On 8 November 2017 the High Court of Australia handed down a decision in the case of Thorne v Kennedy. The High Court set aside two financial agreements for unconscionable conduct and undue influence, which has caused some unease amongst the legal fraternity. What does this really mean though?
The facts surrounding this case are this: Ms Thorne, a 36 year old eastern European woman who was living in the Middle East with minimal assets met Mr Kennedy a 67 year old wealthy property developer online in 2006. Mr Kennedy’s net worth was estimated between $18 - $24 million. He was divorced with 3 adult children.
Mr Kennedy travelled to meet Ms Thorne shortly after he met her online, but insisted that she would have to sign some papers if they were to marry, as his money was for his children.
In February 2007, Ms Thorne moved to Australia and moved in with Mr Kennedy with the intention of marrying. The wedding date was set for 30 September 2007. About 10 days before the wedding, Mr Kennedy took Ms Thorne to see his lawyer and he told her that she was to sign a ‘prenuptial agreement’ and if she didn’t he would not marry her. At this stage, Ms Thorne’s family had arrived in Australia for the weeding and all wedding arrangements had been booked.
On 20 September 2007, Mr Kennedy took Ms Thorne to an independent lawyer for independent legal advice about the agreement. It was a term of the agreement, that in the event that the parties separated after at least 3 years of marriage, Ms Thorne was to receive a payment of $50,000.00 plus CPI and she was thereafter prevented from seeking a property settlement and spousal maintenance under the Family Law Act. The independent lawyer advised Ms Thorne not to sign the agreement, however despite this advice, Ms Thorne insisted on signing the agreement as if she didn’t she would have no visa, no money and no home. Some minor amendments were made to the agreement, at the request of the independent lawyer. The agreement was signed by Ms Thorne on 26 September 2007, 4 days before the wedding and against the advice of the independent lawyer. The couple was married on 30 September 2007.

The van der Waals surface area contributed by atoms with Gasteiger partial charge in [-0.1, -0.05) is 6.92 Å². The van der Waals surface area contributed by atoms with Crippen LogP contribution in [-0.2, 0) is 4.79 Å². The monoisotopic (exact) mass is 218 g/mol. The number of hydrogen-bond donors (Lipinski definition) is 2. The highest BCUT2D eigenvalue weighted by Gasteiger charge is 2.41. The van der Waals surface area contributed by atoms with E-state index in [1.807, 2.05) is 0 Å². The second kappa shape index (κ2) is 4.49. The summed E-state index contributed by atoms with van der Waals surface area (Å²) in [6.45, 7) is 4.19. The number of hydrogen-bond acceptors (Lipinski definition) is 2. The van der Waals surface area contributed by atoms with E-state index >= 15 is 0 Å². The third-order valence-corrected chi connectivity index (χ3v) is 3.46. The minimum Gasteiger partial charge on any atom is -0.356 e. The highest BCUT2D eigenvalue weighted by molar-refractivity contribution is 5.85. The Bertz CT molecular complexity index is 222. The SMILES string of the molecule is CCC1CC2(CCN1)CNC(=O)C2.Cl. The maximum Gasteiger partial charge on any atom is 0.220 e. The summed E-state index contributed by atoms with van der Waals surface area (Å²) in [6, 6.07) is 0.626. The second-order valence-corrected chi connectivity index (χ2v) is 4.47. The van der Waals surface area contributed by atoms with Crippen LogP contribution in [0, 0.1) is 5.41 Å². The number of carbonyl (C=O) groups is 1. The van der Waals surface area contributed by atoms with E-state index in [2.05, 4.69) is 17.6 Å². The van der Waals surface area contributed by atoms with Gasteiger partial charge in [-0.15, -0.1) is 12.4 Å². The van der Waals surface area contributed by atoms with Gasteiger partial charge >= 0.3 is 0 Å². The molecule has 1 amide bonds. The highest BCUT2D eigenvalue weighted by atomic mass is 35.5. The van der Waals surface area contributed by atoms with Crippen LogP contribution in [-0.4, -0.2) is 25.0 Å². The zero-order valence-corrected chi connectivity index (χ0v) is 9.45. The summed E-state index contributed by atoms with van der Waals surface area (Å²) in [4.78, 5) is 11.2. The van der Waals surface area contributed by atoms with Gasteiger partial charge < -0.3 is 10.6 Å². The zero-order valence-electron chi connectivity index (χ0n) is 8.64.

Under the first agreement, the parties were required to sign a further agreement (the second agreement) in almost the same terms after the wedding. The independent lawyer again advised Ms Thorne not to sign the agreement, however despite this advice, Ms Thorne signed the agreement on 5 November 2007.
The parties separated on 16 June 2011, almost 4 years after marriage and under the second agreement, Ms Thorne was to receive $50,000.00. Ms Thorne commenced proceedings in April 2012 seeking for the agreement to be set aside and for a property settlement in the sum of $1.1 million plus spousal maintenance of $104,000.00. A trial commenced in May 2014, however Mr Kennedy died throughout the trial and his executors continued with the case.
The trial judge found that the agreement should be set aside and it was a case were Ms Thorne was subject to undue influence. The trial judge found that Ms Thorne had “signed the Agreements under duress borne of inequality of bargaining power where there was no outcome to her that was fair and reasonable.”
On 26 September 2016 the Full Court of the Family Court allowed an appeal by Mr Kennedy’s estate. The Full Court found that both agreements were binding on the parties and held that there has not been duress, undue influence or unconscionable conduct by the husband.
On 10 March 2017 Ms Thorne was granted special leave of the High Court to appeal the decision of the Full Court on the Family Court.
The High Court’s decision:
In November 2017 the High Court unanimously allowed the appeal on the basis that the agreements should be set aside for unconscionable conduct and that the trial judge’s reasons were not inadequate.
Justice Nettle (while agreeing with the majority) explained that it really cannot be expected that a person in Ms Thorne’s position would be persuaded to abandon her life abroad and travel halfway across the world had she been made aware of the extent of the terms of the agreement at the outset of the relationship. So much so that by the time Ms Thorne was fully made aware of the terms of the agreement she had found herself in a situation which would have so seriously affected her state of mind and rendered her incapable of deciding which was in her best interests (at paragraph 75 of Nettle J).
What does this mean for you?
Ultimately, this decision shows how an inequality in ‘bargaining power’ can affect whether a financial agreement is binding, despite a party having received independent legal advice. This case serves as a reminder that not only should the financial agreement meet the requirements under the Family Law Act but for the terms of the agreement to provide a fair outcome for the less wealthy party.
A binding financial agreement can help people to resolve how their financial matters during their relationship or in the event of a relationship breakdown.
Contact Chelsea Schaefer to discuss your family law needs.